By Dees Stribling, Contributing Editor
Domestic energy prices seem to have stabilized for now, even seen a dead-cat bounce in recent weeks, but that still leaves a question: what will low energy prices do to (and for) commercial real estate over the longer run? And it does seem like low prices will be around for a while, and maybe even drop again—that’s the usual behavior of the energy business—until the next shortage or international crisis. The full impact of energy prices on real estate isn’t fully clear yet, but some patterns are emerging. Low energy costs will generally be beneficial for property owners, but for different reasons for different property types.
The main upfront beneficiary of lower energy prices among property types is retail. The cost of gasoline in particular represents a windfall for American families, and typically when faced with a choice of saving a windfall or spending it, Americans hit the stores. For lower-income demographics, that’s not a frivolous activity, and spending less on gas means an upgrade in quality of life. Retailers who serve lower-income individuals and families—the dollar stores of the world, for instance, or Walmart and other discounters—certainly stand to benefit as long as energy prices remain relatively low. Middle- and upper-income households benefit as well, and they’re just as likely to spend the difference, but the impact is more muted for retailers that serve those demographics.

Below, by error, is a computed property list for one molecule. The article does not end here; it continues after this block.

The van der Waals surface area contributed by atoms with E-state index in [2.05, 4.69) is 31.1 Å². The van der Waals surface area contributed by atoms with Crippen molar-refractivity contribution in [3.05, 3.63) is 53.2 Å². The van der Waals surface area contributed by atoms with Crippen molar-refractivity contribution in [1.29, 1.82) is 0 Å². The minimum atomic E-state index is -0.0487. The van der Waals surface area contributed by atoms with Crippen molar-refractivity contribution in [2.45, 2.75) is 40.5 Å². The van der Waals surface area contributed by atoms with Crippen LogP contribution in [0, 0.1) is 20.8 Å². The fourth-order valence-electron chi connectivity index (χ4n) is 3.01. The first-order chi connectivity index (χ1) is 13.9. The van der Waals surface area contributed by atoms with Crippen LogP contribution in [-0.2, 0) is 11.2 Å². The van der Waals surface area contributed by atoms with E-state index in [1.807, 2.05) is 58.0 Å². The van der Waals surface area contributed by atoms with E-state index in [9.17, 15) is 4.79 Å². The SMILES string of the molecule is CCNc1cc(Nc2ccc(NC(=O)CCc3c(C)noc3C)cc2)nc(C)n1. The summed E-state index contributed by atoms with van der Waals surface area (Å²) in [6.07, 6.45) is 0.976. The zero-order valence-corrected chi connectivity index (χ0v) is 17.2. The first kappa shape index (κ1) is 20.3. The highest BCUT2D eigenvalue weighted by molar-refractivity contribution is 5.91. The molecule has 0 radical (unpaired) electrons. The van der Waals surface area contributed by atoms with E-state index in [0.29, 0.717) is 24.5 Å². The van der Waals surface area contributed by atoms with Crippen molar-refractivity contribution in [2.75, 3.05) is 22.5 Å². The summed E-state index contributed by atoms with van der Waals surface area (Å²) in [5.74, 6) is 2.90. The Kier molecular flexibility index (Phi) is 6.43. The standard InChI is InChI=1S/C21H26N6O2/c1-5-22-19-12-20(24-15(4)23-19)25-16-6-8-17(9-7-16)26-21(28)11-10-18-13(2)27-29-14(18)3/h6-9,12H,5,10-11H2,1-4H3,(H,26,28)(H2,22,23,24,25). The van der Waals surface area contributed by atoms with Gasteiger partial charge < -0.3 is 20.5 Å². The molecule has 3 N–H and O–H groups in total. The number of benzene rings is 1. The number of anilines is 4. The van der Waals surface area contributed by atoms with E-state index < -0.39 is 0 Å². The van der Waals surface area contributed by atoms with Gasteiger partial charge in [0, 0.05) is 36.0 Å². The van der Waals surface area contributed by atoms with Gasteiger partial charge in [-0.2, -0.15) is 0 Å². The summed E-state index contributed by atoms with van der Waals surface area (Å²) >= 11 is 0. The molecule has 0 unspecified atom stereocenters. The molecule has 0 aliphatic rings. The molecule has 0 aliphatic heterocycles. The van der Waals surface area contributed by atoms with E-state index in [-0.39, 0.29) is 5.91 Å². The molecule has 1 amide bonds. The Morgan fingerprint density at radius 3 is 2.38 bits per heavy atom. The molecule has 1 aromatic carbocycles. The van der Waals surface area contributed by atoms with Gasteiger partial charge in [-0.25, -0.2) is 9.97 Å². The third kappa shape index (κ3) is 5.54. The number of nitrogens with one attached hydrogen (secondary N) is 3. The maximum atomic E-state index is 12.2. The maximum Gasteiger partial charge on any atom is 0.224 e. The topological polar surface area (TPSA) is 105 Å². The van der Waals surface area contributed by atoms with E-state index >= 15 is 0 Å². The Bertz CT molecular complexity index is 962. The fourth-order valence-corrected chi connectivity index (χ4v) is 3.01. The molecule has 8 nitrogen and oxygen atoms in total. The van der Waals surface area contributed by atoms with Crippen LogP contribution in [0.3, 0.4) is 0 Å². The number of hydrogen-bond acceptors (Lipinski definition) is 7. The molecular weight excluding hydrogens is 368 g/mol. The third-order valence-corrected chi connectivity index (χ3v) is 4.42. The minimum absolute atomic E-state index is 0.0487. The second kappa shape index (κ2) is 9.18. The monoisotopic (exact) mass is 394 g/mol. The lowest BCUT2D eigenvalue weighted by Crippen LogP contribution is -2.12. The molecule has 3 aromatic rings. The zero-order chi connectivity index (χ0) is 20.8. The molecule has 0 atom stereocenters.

Demand for warehouse and distribution space will probably experience a small upward bump as consumers spend more on goods. Consumers will be able to spend more on both e-commerce sites (whose fulfillment is very distribution-intense) and standard brick-and-mortar operations. Apartment landlords will benefit from lower energy prices in two ways, one direct, one more hypothetical. The direct way is lower property maintenance costs. The less direct way would be spurred by renters who are feeling a little more flush and who decide to upgrade their living arrangements, and thus move to more expensive dwellings. It would take a long period of low energy prices for that to come into play.
Perhaps the most indirect impact will be on the office market. Unless you’re a landlord in Houston or Tulsa or Williston, ND, a prolonged energy-price bust is going to add jobs to the economy as economic activity enjoys a stimulus from lower spending on energy and higher spending on other things. The next jobs numbers will be out at the end of this week, and there might be some indication whether job growth is now being spurred by low energy prices, at least enough to offset the localized impacts on employment in the aforementioned (and other) oil patch office markets. Lower energy prices are also good for landlords in a more direct way: less spending on energy utilities. Like Americans at the gas pump, that’s an immediate benefit to the bottom line.